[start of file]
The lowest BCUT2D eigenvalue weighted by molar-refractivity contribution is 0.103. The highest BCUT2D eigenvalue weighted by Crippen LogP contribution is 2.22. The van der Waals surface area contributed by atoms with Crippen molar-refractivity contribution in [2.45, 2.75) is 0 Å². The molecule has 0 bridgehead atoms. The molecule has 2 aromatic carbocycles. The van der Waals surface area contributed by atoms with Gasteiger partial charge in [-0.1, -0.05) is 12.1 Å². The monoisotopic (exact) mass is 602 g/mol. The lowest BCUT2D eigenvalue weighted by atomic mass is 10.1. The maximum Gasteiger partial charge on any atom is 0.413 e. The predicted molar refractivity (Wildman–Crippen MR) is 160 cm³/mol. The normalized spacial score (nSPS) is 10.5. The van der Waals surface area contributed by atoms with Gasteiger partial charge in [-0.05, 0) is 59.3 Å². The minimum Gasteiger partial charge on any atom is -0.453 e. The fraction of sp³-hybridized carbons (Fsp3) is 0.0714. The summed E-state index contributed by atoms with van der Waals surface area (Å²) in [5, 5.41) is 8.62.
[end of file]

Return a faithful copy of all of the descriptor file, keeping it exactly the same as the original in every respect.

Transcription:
The lowest BCUT2D eigenvalue weighted by molar-refractivity contribution is 0.103. The highest BCUT2D eigenvalue weighted by Crippen LogP contribution is 2.22. The van der Waals surface area contributed by atoms with Crippen molar-refractivity contribution in [2.45, 2.75) is 0 Å². The molecule has 0 bridgehead atoms. The molecule has 2 aromatic carbocycles. The van der Waals surface area contributed by atoms with Gasteiger partial charge in [-0.1, -0.05) is 12.1 Å². The monoisotopic (exact) mass is 602 g/mol. The lowest BCUT2D eigenvalue weighted by atomic mass is 10.1. The maximum Gasteiger partial charge on any atom is 0.413 e. The predicted molar refractivity (Wildman–Crippen MR) is 160 cm³/mol. The normalized spacial score (nSPS) is 10.5. The van der Waals surface area contributed by atoms with Gasteiger partial charge in [-0.05, 0) is 59.3 Å². The minimum Gasteiger partial charge on any atom is -0.453 e. The fraction of sp³-hybridized carbons (Fsp3) is 0.0714. The summed E-state index contributed by atoms with van der Waals surface area (Å²) in [5, 5.41) is 8.62.